EU Directive could seriously curtail rail freight’s growth, warns FTA
Wednesday 04 August 2010
When the next stage of the “Non-Road Mobile Machinery Directive” (NRMM) comes into force by the end of 2011, rail freight operating companies could be left powerless… literally. The Freight Transport Association is particularly concerned about the disastrous impact this EU Directive could have on market competition and on accessibility for new market entrants.
Chris MacRae, FTA’s Rail Freight Policy Manager, said:
“Ostensibly about air quality, the NRMM Directive poses a seriously leftfield threat to rail freight carrying with it insidious consequences. Not only does it require new build or re-engined locomotives to be fitted with a power unit that doesn’t currently exist, and is unlikely to in the immediate future, it is also questionable if the larger cooler system required by the NRMM for new build or re-engined locos would actually fit into existing locomotive designs due to the UK’s restrictive loading gauge. The situation is especially parlous for those operators of Class 66 locos if they want to re-engine them at future life-extension overhauls.”
New entrants to the rail freight market may see the – already limited – supply of Class 66 locomotives (currently responsible for moving 95 per cent of UK rail freight) evaporate if manufacturers do not build them to the new standards. This anxiety has been heightened by the reported concerns of major European locomotive builders about building to these exacting new standards.
“With the reported lack of interest in building such a power unit, and no flexibility built into the NRMM Directive to allow for power units being retrofitted, many freight operators will be getting very hot under the collar.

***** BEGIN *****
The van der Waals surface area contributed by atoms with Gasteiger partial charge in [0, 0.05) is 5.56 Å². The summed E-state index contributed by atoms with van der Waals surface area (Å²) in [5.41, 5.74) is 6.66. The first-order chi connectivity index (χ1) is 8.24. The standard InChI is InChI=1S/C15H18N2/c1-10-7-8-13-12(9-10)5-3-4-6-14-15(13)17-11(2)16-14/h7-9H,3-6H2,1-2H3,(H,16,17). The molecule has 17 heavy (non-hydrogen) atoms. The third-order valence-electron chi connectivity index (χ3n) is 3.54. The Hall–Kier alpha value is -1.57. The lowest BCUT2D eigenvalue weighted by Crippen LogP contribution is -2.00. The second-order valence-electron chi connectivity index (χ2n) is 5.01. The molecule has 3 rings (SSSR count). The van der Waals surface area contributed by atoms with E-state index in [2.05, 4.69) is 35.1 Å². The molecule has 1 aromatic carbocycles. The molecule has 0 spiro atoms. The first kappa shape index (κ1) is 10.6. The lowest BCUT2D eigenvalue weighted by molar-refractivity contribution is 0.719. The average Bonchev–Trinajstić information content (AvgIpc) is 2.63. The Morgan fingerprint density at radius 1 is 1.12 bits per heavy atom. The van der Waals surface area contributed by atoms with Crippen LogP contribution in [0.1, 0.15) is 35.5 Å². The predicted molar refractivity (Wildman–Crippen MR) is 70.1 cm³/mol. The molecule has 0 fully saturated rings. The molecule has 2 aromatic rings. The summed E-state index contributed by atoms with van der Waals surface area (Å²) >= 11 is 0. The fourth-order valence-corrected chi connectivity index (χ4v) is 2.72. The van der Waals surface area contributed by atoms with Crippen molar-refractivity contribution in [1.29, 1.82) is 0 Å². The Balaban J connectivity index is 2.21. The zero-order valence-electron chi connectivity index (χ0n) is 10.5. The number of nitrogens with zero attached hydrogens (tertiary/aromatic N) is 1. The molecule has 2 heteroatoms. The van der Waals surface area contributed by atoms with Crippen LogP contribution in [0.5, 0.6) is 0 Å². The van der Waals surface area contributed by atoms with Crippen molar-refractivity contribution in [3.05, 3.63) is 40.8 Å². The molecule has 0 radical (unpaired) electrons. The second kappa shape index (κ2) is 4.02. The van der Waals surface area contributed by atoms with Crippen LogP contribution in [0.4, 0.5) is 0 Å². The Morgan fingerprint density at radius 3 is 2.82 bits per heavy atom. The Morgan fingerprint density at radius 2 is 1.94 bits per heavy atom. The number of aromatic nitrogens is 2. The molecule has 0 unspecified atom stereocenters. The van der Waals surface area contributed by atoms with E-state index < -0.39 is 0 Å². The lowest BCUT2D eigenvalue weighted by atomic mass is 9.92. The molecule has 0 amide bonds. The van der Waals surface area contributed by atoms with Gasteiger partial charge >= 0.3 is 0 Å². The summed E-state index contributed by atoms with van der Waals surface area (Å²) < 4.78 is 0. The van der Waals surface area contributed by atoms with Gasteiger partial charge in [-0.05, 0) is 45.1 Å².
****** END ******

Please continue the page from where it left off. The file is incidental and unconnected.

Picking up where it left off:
“Rail freight has been enjoying something of a renaissance of late with its environmental and commercial benefits being brought to the fore. But, if manufacturers are not making locomotives then it doesn’t matter how much new business freight operating companies win, they simply won’t have the necessary capacity. This particularly affects new entrants or smaller freight operators. They simply don’t have access to stored older locos that could be refurbished, and even if they did then NRMM would make re-engining a far less viable option. The whole situation is extremely unsatisfactory.”
Notes for editors
The NRMM Directive is an air quality Directive dealing with particulate emissions from the power units of non-road vehicles and machines, including chainsaws, cranes and, crucially, railway vehicles. It applies to the emissions standards of ‘new power units’ that are ‘made’ and ‘placed on the market’.
Unlike other non-road mobile machinery, under the NRMM Directive rail is not afforded any flexibility when it comes to the renewal of old power units. This is a serious issue as locomotives can have a 30 to 50 year lifespan and re-engining has been commonly part of life extension pushing out beyond 30 years.
The NRMM compliant StageIIIB power unit will require a larger and heavier cooler group as it will require exhaust after-treatment and, consequently, the use of low-sulphur fuel, gas recirculation, selective catalytic reduction, particulate filters and AdBlue.
The North American built Class 66 locomotive is currently responsible for moving 95 per cent of UK rail freight.
FTA Press Office